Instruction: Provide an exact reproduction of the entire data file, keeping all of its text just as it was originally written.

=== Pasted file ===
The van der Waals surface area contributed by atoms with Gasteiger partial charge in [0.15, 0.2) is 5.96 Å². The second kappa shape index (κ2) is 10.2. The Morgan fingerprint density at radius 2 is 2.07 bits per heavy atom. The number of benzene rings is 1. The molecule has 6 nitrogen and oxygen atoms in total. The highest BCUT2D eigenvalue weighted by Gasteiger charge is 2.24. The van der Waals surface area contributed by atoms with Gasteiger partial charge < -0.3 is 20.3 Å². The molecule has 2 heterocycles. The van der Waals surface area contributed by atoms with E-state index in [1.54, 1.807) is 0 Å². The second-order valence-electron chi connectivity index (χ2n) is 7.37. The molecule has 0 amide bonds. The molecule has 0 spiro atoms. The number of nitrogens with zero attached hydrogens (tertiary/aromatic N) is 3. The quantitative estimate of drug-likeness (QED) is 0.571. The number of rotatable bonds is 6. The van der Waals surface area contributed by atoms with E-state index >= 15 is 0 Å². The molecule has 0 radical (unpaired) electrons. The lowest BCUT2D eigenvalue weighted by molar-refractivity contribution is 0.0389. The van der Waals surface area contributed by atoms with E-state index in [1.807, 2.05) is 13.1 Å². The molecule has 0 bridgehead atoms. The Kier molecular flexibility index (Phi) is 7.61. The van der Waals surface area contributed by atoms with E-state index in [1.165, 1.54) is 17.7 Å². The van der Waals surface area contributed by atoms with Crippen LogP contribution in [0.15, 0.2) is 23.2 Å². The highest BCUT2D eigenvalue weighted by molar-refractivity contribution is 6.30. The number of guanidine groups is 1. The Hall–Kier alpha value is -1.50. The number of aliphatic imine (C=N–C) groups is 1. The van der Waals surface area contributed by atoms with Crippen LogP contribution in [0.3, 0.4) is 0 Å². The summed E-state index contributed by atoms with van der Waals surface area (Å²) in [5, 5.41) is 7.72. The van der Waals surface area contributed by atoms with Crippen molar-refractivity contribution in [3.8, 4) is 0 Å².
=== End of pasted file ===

The van der Waals surface area contributed by atoms with Gasteiger partial charge in [0.15, 0.2) is 5.96 Å². The second kappa shape index (κ2) is 10.2. The Morgan fingerprint density at radius 2 is 2.07 bits per heavy atom. The number of benzene rings is 1. The molecule has 6 nitrogen and oxygen atoms in total. The highest BCUT2D eigenvalue weighted by Gasteiger charge is 2.24. The van der Waals surface area contributed by atoms with Gasteiger partial charge < -0.3 is 20.3 Å². The molecule has 2 heterocycles. The van der Waals surface area contributed by atoms with E-state index in [1.54, 1.807) is 0 Å². The second-order valence-electron chi connectivity index (χ2n) is 7.37. The molecule has 0 amide bonds. The molecule has 0 spiro atoms. The number of nitrogens with zero attached hydrogens (tertiary/aromatic N) is 3. The quantitative estimate of drug-likeness (QED) is 0.571. The number of rotatable bonds is 6. The van der Waals surface area contributed by atoms with E-state index >= 15 is 0 Å². The molecule has 0 radical (unpaired) electrons. The lowest BCUT2D eigenvalue weighted by molar-refractivity contribution is 0.0389. The van der Waals surface area contributed by atoms with E-state index in [1.807, 2.05) is 13.1 Å². The molecule has 0 bridgehead atoms. The Kier molecular flexibility index (Phi) is 7.61. The van der Waals surface area contributed by atoms with E-state index in [1.165, 1.54) is 17.7 Å². The van der Waals surface area contributed by atoms with Crippen LogP contribution in [0.15, 0.2) is 23.2 Å². The highest BCUT2D eigenvalue weighted by molar-refractivity contribution is 6.30. The number of guanidine groups is 1. The Hall–Kier alpha value is -1.50. The number of aliphatic imine (C=N–C) groups is 1. The van der Waals surface area contributed by atoms with Crippen LogP contribution in [0.3, 0.4) is 0 Å². The summed E-state index contributed by atoms with van der Waals surface area (Å²) in [5, 5.41) is 7.72. The van der Waals surface area contributed by atoms with Crippen molar-refractivity contribution in [3.8, 4) is 0 Å².